Living in Switzerland for a couple of months. Starting to work immediately after in Germany.
With my de-registration form of the Gemeinde which I already have, it’s possible to cash out before leaving, my bank has confirmed this. This forum helped as I moved it out from VIAC (little collaborative in cashing out, only when you have already left), to my bank (more collaborative).
I plan to cash out the non-mandatory part (non BVG), but my company has confirmed that this will happen only when I leave the country (thus when I’m officially a tax resident in Germany).
What is the fiscal treatment in Germany for the cash out of the 2nd pillar? My investigations in the forum point to a full capital gain tax (around 28%) over the full amount, given that the 2nd pillar monthly contributions in Switzerland are tax free.
What is the fiscal treatment in Germany for the cash out of the 3rd pillar? Here I think I don’t need to pay taxes in Germany but not fully sure.
Thanks for any tips or help! (even some expert tax advisor on this)
But if you withdraw these funds as (long as you are) a Swiss resident, not tax-resident in Germany, and pay Swiss taxes on it (not talking about refundable withholding tax!) why would you need to pay taxes on it in Germany? That would be double taxation.
Maybe you’re right. But some countries (e.g. Spain) consider a full year as the taxable period, so if you live +180 days/year in a country, your full income in that year (globally) is considered for taxation, regardless of where you earned it (with possible deductions of taxes already paid somewhere else). Maybe not the case for Germany if that 3rd pillar cash out comes when I’m still tax resident in Switz though.
It’s PostFinance. Based on emails with VIAC they told me they would only give me the 3rd pillar with proof of residence in Germany. PF will give it to you up to 1 month before leaving Switzerland just with the deregistration paper of the Gemeinde. See below:
Indeed that is different vs. VIAC or Finpension. Is that form published online - if so would you mind sharing the link so I can look for myself what would be their approach for vested 2 benefits? I couldn’t find it myself
In case it helps here is the official double tax agreement between CH and DE. Article 18. Select Fr/De/It in the top right
It’s a link only working when you are logged in in PF, I can’t upload the PDF here but can send it if you wish. It’s only relevant for 3rd pillar (pdf title is “Application for payout from retirement savings account 3a”)
Thanks. Indeed I can’t access it as I don’t have an account.
Would be cool if anyone on the forum with an account at Postfinance could see if there is a anything about “Application for payout from 2P / Vested Benefit” and if they give the option of payout up to one month before leaving CH, same as they do for 3P
What I am hoping to find out is whether PostFinance would allow payout from its Vested Benefits plan (2 Pillar) up to 1 month before leaving CH.
The website link from @rolandinho seems to confirm what @jorgel shared: that this is possible for 3 pillar, which is great news - thanks! However it does not confirm for vested benefits, unless I missed something.
The background is in this thread. In summary if you move to certain countries e.g. Spain and withdraw a large 2 or 3P pot after the move you likely have to pay tax there (Spain >45% depending on the amount)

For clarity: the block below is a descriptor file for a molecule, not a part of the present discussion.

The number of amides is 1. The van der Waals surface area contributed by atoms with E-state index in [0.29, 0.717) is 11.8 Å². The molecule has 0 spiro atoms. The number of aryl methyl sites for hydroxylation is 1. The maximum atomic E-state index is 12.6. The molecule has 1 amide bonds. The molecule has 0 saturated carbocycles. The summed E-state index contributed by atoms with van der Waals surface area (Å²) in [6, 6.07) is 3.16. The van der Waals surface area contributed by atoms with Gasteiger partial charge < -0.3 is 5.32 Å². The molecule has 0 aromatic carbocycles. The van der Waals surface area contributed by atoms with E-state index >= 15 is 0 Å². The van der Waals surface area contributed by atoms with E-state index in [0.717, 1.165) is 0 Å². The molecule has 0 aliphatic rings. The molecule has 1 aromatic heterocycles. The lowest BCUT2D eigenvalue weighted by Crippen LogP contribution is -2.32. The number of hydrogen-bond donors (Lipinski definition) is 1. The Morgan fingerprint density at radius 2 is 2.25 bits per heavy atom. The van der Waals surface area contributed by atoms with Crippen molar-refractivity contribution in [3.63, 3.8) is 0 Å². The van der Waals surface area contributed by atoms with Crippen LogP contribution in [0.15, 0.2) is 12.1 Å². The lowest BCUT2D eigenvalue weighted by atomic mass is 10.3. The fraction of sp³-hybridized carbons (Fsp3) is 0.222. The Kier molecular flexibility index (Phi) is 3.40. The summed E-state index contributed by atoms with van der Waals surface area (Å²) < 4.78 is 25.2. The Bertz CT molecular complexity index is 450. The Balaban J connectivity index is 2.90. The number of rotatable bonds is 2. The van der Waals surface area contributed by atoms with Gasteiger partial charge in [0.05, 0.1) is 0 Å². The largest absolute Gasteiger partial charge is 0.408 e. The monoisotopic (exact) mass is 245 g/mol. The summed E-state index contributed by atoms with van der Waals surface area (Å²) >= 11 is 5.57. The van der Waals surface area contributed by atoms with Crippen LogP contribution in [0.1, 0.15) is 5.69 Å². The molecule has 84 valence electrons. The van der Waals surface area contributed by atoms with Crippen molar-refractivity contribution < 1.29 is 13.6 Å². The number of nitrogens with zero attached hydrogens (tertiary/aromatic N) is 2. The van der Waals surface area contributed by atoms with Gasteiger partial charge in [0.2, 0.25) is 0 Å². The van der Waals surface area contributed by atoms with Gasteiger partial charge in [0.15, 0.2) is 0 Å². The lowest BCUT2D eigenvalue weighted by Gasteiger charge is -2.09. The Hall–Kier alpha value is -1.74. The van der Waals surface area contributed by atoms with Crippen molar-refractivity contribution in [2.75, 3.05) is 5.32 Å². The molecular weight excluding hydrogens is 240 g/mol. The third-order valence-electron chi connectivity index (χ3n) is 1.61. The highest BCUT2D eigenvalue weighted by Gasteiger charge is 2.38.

If you move from Switzerland to a country outside the EU/EEA, you can withdraw not only your 3a capital but also the 2nd pillar. When you leave Switzerland, you fill a form with your future address in a country of your choosing. The Swiss government does not require a proof-of-address for this and will not ever send physical mail there.
In order to get the payout, it is best to move your pension capital to an endowment called “Freizügigkeitsstiftung” in canton Schwyz. While these smaller endowments requires a residence confirmation from your new country, they are a little more relaxed. You can say that it is difficult to obtain this confirmation, and instead give them another “document” such as an apartment rental contract or an unfinished residence application. As long as they have no serious doubts, they will pay out the pension capital.
Just to be clear, this is capital that you earned with your hard work. It belongs to nobody but you, and you have the right to move it wherever you want. If you have to jump through a hoop to regain control of your rightful property, then jump!
You pay a withdrawal tax in Switzerland. The tax rate depends on the domicile canton of the pension fund. In some countries, you can declare your Swiss capital withdrawal, have it taxed there, then claim a refund of the withdrawal tax that you paid in Switzerland.
If you are not employed by a Swiss employer, you can move your pension capital freely between different pension endowments. Some of these endowments are domiciled in the canton of Schwyz, where you have the lowest withdrawal tax rates. However, the funds also charge you administrative fees that you need to check first.
If you merely want to move your assets to a Stiftung to have them paid out immediately afterwards, you are not an interesting customer for them, and they may refuse you. But you have no obligation to tell them about your plans. You can decide later whether your want to leave the capital with them. With the possibility of charging you fees for many years, they will likely accept you.
Actually, sorry, I was wrong about something. I learned that the timing issue is only relevant if you either reach the official retirement age, if you invest in real estate or if you start a business. In these cases, you can withdraw pension capital while in Switzerland. You could go for this withdrawal and then emigrate afterwards. In those cases, you would compare the applicable taxes of the two options. I guess most of us can only withdraw the capital after emigration.